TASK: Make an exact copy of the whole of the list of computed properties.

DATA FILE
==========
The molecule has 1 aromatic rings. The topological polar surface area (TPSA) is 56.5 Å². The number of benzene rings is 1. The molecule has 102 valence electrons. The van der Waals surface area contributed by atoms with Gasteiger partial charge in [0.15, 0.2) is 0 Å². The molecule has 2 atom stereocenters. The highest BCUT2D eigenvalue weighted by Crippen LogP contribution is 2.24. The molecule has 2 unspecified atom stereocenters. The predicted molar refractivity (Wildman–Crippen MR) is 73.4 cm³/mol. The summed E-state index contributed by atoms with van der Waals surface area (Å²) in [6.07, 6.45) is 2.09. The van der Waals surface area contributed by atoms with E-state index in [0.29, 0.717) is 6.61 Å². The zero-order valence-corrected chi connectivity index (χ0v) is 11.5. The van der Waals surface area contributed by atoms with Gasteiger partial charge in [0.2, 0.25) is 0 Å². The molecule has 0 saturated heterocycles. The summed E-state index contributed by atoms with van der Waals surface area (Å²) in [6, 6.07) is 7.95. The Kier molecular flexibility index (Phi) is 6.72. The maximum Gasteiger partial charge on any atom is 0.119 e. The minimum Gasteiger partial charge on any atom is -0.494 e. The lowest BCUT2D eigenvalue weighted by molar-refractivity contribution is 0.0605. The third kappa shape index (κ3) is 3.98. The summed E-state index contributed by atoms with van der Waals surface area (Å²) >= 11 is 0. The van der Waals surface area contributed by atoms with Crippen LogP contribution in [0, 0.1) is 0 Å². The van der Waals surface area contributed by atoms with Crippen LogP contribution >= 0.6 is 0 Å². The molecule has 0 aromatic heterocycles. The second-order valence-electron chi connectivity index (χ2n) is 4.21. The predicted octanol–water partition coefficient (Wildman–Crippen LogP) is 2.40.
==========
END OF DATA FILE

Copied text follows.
The molecule has 1 aromatic rings. The topological polar surface area (TPSA) is 56.5 Å². The number of benzene rings is 1. The molecule has 102 valence electrons. The van der Waals surface area contributed by atoms with Gasteiger partial charge in [0.15, 0.2) is 0 Å². The molecule has 2 atom stereocenters. The highest BCUT2D eigenvalue weighted by Crippen LogP contribution is 2.24. The molecule has 2 unspecified atom stereocenters. The predicted molar refractivity (Wildman–Crippen MR) is 73.4 cm³/mol. The summed E-state index contributed by atoms with van der Waals surface area (Å²) in [6.07, 6.45) is 2.09. The van der Waals surface area contributed by atoms with E-state index in [0.29, 0.717) is 6.61 Å². The zero-order valence-corrected chi connectivity index (χ0v) is 11.5. The van der Waals surface area contributed by atoms with Gasteiger partial charge in [0.2, 0.25) is 0 Å². The molecule has 0 saturated heterocycles. The summed E-state index contributed by atoms with van der Waals surface area (Å²) in [6, 6.07) is 7.95. The Kier molecular flexibility index (Phi) is 6.72. The maximum Gasteiger partial charge on any atom is 0.119 e. The minimum Gasteiger partial charge on any atom is -0.494 e. The lowest BCUT2D eigenvalue weighted by molar-refractivity contribution is 0.0605. The third kappa shape index (κ3) is 3.98. The summed E-state index contributed by atoms with van der Waals surface area (Å²) >= 11 is 0. The van der Waals surface area contributed by atoms with Crippen LogP contribution in [0, 0.1) is 0 Å². The van der Waals surface area contributed by atoms with Crippen LogP contribution >= 0.6 is 0 Å². The molecule has 0 aromatic heterocycles. The second-order valence-electron chi connectivity index (χ2n) is 4.21. The predicted octanol–water partition coefficient (Wildman–Crippen LogP) is 2.40.